The Corner


United Nations Singles Out Israel for Violating ‘Women’s Rights’

The Israeli flag flies near the Western Wall in front of the Dome of the Rock mosque in Jerusalem’s old city. (Reinhard Krause/Reuters)

The United Nations economic and social council recently singled out Israel for violating women’s rights by a vote of 40–2 with nine abstentions and three countries absent.

The resolution criticized Israel for posing a “major obstacle” for Palestinian women “with regard to their advancement, self-reliance, and integration in the development of their society,” UN Watch reported.

The Council then resolved Israel should address these issues by complying with the 1994 agreement signed with the Palestine Liberation Organization (PLO): fully opening Palestinian access to border crossings in the Gaza Strip, as well as restoring and replacing “civilian property, vital infrastructure, agricultural lands and government institutions that have been damaged or destroyed due to its military operations,” according to a UN press release.

Iran, Saudia Arabia, Yemen and Pakistan were among the 54-nation committee which proposed the resolution — all countries that have seen their fair share of criticism for human-rights abuses.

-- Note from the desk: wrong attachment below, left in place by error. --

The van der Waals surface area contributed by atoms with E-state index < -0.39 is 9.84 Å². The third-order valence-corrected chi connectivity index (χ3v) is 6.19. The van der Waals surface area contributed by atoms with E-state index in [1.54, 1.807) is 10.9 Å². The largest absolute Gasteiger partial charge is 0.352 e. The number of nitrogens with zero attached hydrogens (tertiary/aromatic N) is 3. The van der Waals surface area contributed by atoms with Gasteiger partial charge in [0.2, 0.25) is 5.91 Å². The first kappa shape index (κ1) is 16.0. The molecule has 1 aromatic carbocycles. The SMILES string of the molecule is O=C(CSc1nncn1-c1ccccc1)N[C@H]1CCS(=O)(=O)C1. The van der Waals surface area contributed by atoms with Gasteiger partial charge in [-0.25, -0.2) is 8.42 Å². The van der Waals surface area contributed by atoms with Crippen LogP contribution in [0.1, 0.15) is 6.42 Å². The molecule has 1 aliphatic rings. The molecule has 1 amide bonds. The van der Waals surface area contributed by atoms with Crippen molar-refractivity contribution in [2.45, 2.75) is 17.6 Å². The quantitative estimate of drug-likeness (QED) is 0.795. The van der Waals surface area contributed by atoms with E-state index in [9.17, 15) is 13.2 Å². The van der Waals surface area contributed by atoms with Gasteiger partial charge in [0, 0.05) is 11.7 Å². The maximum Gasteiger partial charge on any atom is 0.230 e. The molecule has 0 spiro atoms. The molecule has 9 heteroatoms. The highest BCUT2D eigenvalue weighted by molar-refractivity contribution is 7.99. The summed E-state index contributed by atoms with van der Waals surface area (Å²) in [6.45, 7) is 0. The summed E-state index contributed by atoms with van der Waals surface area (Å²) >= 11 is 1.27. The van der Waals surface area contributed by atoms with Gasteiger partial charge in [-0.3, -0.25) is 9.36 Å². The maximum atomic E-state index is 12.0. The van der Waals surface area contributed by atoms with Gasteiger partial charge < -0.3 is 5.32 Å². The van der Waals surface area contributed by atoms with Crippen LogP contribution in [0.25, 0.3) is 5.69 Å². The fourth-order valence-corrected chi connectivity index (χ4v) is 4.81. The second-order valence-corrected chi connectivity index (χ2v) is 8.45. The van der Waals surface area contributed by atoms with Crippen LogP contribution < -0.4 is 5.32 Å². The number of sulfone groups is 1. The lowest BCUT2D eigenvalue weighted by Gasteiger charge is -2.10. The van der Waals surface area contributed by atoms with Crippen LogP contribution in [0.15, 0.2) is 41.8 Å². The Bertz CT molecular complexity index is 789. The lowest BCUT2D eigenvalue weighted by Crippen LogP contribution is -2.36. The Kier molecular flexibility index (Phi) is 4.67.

“It amazes me how the U.N. condones votes like these. It is a total mockery of human rights to allow Saudi Arabia, Iran, Pakistan, and Yemen to name Israel as the world’s only violator of women’s rights,” wrote Nikki Haley, the former U.S. Ambassador to the United Nations, on Twitter.

Only the U.S. and Canada voted against the resolution, while Brazil, Cameroon, Germany, Jamaica, Mexico, Romania, Togo, Ukraine, and United Kingdom abstained.

Jonathan Cohen, the U.S. ambassador to the United Nations, expressed concern about the insertion of “one-sided and unhelpful language” in the resolution, pointing out that Hamas, the Palestinian terror group active in the Gaza Strip, limits women’s ability to move freely and appear in public. A UN press release noted that Cohen “stressed that politicized efforts at the United Nations will do nothing to resolve the Israeli-Palestinian conflict.”

The U.K., which abstained from the vote, was concerned that the resolution was one-sided.

The Israeli representative to the committee said that many of the issues facing Palestinian women stem from internal cultural issues and shouldn’t be projected onto Israel — especially as the Palestinian Authority ignores Israeli outreach efforts.

Shortly after, the council adopted a second resolution censuring the state of Israel for “economic and social repercussions of the Israeli occupation.”

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